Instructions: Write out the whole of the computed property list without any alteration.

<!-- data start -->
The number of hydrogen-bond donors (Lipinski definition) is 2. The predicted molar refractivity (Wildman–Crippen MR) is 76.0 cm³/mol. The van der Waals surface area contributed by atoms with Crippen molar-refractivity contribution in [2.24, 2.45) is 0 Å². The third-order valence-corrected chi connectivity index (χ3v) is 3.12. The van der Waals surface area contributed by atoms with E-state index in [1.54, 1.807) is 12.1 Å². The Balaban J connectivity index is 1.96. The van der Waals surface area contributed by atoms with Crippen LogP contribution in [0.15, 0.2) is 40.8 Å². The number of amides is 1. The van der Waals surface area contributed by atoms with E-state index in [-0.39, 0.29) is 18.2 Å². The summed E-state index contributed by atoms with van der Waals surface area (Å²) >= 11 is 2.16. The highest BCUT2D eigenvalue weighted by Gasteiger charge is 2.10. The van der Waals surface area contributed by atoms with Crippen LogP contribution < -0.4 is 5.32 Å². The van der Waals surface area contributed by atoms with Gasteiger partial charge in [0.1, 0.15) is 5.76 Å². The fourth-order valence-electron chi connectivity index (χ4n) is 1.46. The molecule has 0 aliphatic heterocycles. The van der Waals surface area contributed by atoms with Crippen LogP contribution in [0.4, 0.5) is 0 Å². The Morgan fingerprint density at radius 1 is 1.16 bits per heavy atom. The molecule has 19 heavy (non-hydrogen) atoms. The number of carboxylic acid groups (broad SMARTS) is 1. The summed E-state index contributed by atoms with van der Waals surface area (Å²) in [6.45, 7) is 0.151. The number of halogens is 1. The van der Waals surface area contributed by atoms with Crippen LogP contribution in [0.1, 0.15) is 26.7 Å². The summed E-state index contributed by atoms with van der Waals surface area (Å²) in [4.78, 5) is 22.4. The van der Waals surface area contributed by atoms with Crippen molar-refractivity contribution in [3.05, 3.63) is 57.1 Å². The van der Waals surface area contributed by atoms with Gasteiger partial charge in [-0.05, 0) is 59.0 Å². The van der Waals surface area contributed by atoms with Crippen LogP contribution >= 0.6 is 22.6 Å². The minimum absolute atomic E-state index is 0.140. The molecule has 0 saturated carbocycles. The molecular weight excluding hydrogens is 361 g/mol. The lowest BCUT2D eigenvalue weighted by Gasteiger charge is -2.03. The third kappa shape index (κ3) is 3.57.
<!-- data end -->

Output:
The number of hydrogen-bond donors (Lipinski definition) is 2. The predicted molar refractivity (Wildman–Crippen MR) is 76.0 cm³/mol. The van der Waals surface area contributed by atoms with Crippen molar-refractivity contribution in [2.24, 2.45) is 0 Å². The third-order valence-corrected chi connectivity index (χ3v) is 3.12. The van der Waals surface area contributed by atoms with E-state index in [1.54, 1.807) is 12.1 Å². The Balaban J connectivity index is 1.96. The van der Waals surface area contributed by atoms with Crippen LogP contribution in [0.15, 0.2) is 40.8 Å². The number of amides is 1. The van der Waals surface area contributed by atoms with E-state index in [-0.39, 0.29) is 18.2 Å². The summed E-state index contributed by atoms with van der Waals surface area (Å²) >= 11 is 2.16. The highest BCUT2D eigenvalue weighted by Gasteiger charge is 2.10. The van der Waals surface area contributed by atoms with Crippen LogP contribution < -0.4 is 5.32 Å². The van der Waals surface area contributed by atoms with Gasteiger partial charge in [0.1, 0.15) is 5.76 Å². The fourth-order valence-electron chi connectivity index (χ4n) is 1.46. The molecule has 0 aliphatic heterocycles. The van der Waals surface area contributed by atoms with Crippen LogP contribution in [0.4, 0.5) is 0 Å². The Morgan fingerprint density at radius 1 is 1.16 bits per heavy atom. The molecule has 19 heavy (non-hydrogen) atoms. The number of carboxylic acid groups (broad SMARTS) is 1. The summed E-state index contributed by atoms with van der Waals surface area (Å²) in [6.45, 7) is 0.151. The number of halogens is 1. The van der Waals surface area contributed by atoms with Crippen LogP contribution in [0.1, 0.15) is 26.7 Å². The summed E-state index contributed by atoms with van der Waals surface area (Å²) in [4.78, 5) is 22.4. The van der Waals surface area contributed by atoms with Crippen molar-refractivity contribution in [3.05, 3.63) is 57.1 Å². The van der Waals surface area contributed by atoms with Gasteiger partial charge in [-0.05, 0) is 59.0 Å². The van der Waals surface area contributed by atoms with Crippen LogP contribution >= 0.6 is 22.6 Å². The minimum absolute atomic E-state index is 0.140. The molecule has 0 saturated carbocycles. The molecular weight excluding hydrogens is 361 g/mol. The lowest BCUT2D eigenvalue weighted by Gasteiger charge is -2.03. The third kappa shape index (κ3) is 3.57.